We ride Veterans Memorial Highway for about five miles as it continues south - a long, straight and fairly uninteresting shot that is more or less on the level, about four hundred feet above the river.  It ends at a bend where it becomes Redington Road and drops toward the river.  I’d like to continue on down to the river and follow it to pavement’s end, and I imagine we will someday.  Today though we’ve squandered our time on that spur out Mount Lemmon Road - and with a long, hot eight mile climb ahead it’s time to turn back.

On Veterans Memorial Highway, staring at the Mae West Formation. If we continued on straight in this direction for another 35 miles we’d hit pavement’s end on Cascabel Road.
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Just a peek down Redington Road before turning back.
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The fun’s over, Bucko! Quit whimpering and get to work.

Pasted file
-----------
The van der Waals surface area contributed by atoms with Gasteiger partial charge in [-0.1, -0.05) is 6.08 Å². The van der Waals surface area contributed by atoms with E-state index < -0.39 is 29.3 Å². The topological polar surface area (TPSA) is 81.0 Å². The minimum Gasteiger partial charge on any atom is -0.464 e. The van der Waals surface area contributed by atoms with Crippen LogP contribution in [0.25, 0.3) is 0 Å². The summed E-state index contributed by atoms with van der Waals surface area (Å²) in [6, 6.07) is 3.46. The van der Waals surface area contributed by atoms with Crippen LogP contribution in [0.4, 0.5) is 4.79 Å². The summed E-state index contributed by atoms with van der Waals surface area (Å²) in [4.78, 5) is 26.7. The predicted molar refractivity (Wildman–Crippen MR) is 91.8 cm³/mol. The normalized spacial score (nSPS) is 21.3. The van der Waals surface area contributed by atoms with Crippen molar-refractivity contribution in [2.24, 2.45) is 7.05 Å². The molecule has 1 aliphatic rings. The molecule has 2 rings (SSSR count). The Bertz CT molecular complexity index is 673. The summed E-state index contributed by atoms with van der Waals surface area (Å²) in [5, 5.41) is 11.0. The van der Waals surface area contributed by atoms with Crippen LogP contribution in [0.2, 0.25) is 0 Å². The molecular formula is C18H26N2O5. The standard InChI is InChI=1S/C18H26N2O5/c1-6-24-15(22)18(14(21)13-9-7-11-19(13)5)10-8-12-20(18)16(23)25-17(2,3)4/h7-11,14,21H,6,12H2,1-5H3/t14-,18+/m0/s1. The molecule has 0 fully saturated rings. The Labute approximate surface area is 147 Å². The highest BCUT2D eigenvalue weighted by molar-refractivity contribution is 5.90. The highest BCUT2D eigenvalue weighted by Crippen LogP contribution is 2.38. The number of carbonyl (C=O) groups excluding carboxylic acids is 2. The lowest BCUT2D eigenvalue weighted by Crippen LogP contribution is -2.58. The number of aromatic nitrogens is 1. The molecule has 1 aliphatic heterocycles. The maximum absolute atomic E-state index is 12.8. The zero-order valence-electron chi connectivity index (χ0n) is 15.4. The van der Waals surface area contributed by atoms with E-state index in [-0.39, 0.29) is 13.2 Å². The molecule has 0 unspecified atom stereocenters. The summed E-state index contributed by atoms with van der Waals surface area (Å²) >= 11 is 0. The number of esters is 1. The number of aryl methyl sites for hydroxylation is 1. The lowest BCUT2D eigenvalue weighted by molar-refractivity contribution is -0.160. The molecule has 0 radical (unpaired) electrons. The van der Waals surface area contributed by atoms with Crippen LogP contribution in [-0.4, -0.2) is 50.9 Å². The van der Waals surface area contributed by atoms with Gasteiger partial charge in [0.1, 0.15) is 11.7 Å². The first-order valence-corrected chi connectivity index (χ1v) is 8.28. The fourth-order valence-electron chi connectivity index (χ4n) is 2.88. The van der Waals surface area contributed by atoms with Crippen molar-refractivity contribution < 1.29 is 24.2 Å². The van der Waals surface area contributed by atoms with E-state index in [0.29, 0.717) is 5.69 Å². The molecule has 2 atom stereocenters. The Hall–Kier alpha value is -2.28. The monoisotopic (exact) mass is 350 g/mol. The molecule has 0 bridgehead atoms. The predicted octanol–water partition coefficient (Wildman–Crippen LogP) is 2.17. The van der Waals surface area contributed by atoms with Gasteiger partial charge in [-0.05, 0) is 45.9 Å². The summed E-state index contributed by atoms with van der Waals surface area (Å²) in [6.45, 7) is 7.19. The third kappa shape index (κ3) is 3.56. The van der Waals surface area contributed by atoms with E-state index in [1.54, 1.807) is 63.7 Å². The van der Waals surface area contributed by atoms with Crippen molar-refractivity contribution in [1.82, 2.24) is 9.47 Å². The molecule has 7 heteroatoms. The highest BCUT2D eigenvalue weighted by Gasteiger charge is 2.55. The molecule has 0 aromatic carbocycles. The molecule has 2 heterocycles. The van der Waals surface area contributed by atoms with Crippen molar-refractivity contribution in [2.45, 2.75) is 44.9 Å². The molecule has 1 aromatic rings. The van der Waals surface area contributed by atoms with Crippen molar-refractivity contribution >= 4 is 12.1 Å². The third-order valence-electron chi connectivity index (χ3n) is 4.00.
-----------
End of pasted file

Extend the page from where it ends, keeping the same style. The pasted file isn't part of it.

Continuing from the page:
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Ride stats today: 42 miles, 3,400’

Today's ride: 42 miles (68 km)
Total: 1,596 miles (2,569 km)

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Comment on this entry Comment 4
Susan CarpenterGreat video - love those kind of roads!
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1 week ago
Rachael AndersonTo Susan CarpenterI do too!
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1 week ago
marilyn swettWhat a great ride that you discovered! Might have to consider that on another visit down here. Love those quiet country roads.
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1 week ago
Scott AndersonTo marilyn swettIt was great, and I’m pretty sure we’ll go back the next time we’re down here. Notice how much climbing there is though - it’s a pretty challenging ride coming back up from San Manuel.
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1 week ago